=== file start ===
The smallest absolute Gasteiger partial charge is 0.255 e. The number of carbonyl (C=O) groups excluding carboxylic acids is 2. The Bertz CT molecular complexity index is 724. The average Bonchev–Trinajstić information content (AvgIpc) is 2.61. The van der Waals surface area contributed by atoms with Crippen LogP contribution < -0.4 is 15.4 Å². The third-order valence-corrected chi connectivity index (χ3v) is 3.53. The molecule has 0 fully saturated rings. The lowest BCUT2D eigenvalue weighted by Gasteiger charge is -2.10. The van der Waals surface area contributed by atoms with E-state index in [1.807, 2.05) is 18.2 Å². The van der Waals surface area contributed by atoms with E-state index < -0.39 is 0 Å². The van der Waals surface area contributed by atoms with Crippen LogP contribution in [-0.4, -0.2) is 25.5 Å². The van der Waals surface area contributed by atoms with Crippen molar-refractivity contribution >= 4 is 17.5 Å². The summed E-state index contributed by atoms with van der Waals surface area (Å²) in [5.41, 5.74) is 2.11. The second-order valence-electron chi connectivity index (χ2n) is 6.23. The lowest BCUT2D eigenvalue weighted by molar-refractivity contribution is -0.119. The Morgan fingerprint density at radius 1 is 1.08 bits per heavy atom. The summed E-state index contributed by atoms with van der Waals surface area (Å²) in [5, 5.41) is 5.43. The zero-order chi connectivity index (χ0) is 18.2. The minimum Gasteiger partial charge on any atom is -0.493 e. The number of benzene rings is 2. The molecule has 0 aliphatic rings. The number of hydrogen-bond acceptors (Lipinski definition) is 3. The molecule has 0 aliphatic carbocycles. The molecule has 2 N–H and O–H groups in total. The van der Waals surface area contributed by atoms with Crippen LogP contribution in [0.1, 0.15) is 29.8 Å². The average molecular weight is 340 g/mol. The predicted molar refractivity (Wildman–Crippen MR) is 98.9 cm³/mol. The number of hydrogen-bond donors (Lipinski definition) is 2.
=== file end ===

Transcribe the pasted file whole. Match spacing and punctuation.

The smallest absolute Gasteiger partial charge is 0.255 e. The number of carbonyl (C=O) groups excluding carboxylic acids is 2. The Bertz CT molecular complexity index is 724. The average Bonchev–Trinajstić information content (AvgIpc) is 2.61. The van der Waals surface area contributed by atoms with Crippen LogP contribution < -0.4 is 15.4 Å². The third-order valence-corrected chi connectivity index (χ3v) is 3.53. The molecule has 0 fully saturated rings. The lowest BCUT2D eigenvalue weighted by Gasteiger charge is -2.10. The van der Waals surface area contributed by atoms with E-state index in [1.807, 2.05) is 18.2 Å². The van der Waals surface area contributed by atoms with E-state index < -0.39 is 0 Å². The van der Waals surface area contributed by atoms with Crippen LogP contribution in [-0.4, -0.2) is 25.5 Å². The van der Waals surface area contributed by atoms with Crippen molar-refractivity contribution >= 4 is 17.5 Å². The summed E-state index contributed by atoms with van der Waals surface area (Å²) in [5.41, 5.74) is 2.11. The second-order valence-electron chi connectivity index (χ2n) is 6.23. The lowest BCUT2D eigenvalue weighted by molar-refractivity contribution is -0.119. The Morgan fingerprint density at radius 1 is 1.08 bits per heavy atom. The summed E-state index contributed by atoms with van der Waals surface area (Å²) in [5, 5.41) is 5.43. The zero-order chi connectivity index (χ0) is 18.2. The minimum Gasteiger partial charge on any atom is -0.493 e. The number of benzene rings is 2. The molecule has 0 aliphatic rings. The number of hydrogen-bond acceptors (Lipinski definition) is 3. The molecule has 0 aliphatic carbocycles. The molecule has 2 N–H and O–H groups in total. The van der Waals surface area contributed by atoms with Crippen LogP contribution in [0.1, 0.15) is 29.8 Å². The average molecular weight is 340 g/mol. The predicted molar refractivity (Wildman–Crippen MR) is 98.9 cm³/mol. The number of hydrogen-bond donors (Lipinski definition) is 2.